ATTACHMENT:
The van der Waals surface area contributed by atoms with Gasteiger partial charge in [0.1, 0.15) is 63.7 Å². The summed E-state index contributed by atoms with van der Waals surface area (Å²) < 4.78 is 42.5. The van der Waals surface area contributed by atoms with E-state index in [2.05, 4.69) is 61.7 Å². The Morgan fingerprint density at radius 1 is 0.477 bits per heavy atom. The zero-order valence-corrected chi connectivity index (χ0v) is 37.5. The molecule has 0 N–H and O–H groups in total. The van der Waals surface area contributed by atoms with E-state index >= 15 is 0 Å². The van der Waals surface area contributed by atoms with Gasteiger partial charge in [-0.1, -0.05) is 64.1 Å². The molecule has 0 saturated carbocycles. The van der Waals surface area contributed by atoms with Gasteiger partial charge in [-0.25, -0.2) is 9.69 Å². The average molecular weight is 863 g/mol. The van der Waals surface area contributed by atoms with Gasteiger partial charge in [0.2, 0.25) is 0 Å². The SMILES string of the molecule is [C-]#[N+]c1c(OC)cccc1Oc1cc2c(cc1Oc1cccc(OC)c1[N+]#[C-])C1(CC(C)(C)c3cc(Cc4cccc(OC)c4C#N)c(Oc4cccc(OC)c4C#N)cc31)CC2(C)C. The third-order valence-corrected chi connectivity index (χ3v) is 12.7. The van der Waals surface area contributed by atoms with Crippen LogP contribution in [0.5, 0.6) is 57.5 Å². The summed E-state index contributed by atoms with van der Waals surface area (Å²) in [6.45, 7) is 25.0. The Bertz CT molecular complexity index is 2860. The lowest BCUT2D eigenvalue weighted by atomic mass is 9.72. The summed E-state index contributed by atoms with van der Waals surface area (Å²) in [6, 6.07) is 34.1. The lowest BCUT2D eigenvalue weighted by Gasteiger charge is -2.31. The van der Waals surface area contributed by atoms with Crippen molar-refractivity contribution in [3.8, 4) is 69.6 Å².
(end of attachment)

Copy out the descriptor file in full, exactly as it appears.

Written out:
The van der Waals surface area contributed by atoms with Gasteiger partial charge in [0.1, 0.15) is 63.7 Å². The summed E-state index contributed by atoms with van der Waals surface area (Å²) < 4.78 is 42.5. The van der Waals surface area contributed by atoms with E-state index in [2.05, 4.69) is 61.7 Å². The Morgan fingerprint density at radius 1 is 0.477 bits per heavy atom. The zero-order valence-corrected chi connectivity index (χ0v) is 37.5. The molecule has 0 N–H and O–H groups in total. The van der Waals surface area contributed by atoms with E-state index >= 15 is 0 Å². The van der Waals surface area contributed by atoms with Gasteiger partial charge in [-0.1, -0.05) is 64.1 Å². The molecule has 0 saturated carbocycles. The van der Waals surface area contributed by atoms with Gasteiger partial charge in [-0.25, -0.2) is 9.69 Å². The average molecular weight is 863 g/mol. The van der Waals surface area contributed by atoms with Gasteiger partial charge in [0.2, 0.25) is 0 Å². The SMILES string of the molecule is [C-]#[N+]c1c(OC)cccc1Oc1cc2c(cc1Oc1cccc(OC)c1[N+]#[C-])C1(CC(C)(C)c3cc(Cc4cccc(OC)c4C#N)c(Oc4cccc(OC)c4C#N)cc31)CC2(C)C. The third-order valence-corrected chi connectivity index (χ3v) is 12.7. The van der Waals surface area contributed by atoms with Crippen LogP contribution in [0.5, 0.6) is 57.5 Å². The summed E-state index contributed by atoms with van der Waals surface area (Å²) in [6.45, 7) is 25.0. The Bertz CT molecular complexity index is 2860. The lowest BCUT2D eigenvalue weighted by atomic mass is 9.72. The summed E-state index contributed by atoms with van der Waals surface area (Å²) in [6, 6.07) is 34.1. The lowest BCUT2D eigenvalue weighted by Gasteiger charge is -2.31. The van der Waals surface area contributed by atoms with Crippen molar-refractivity contribution in [3.8, 4) is 69.6 Å².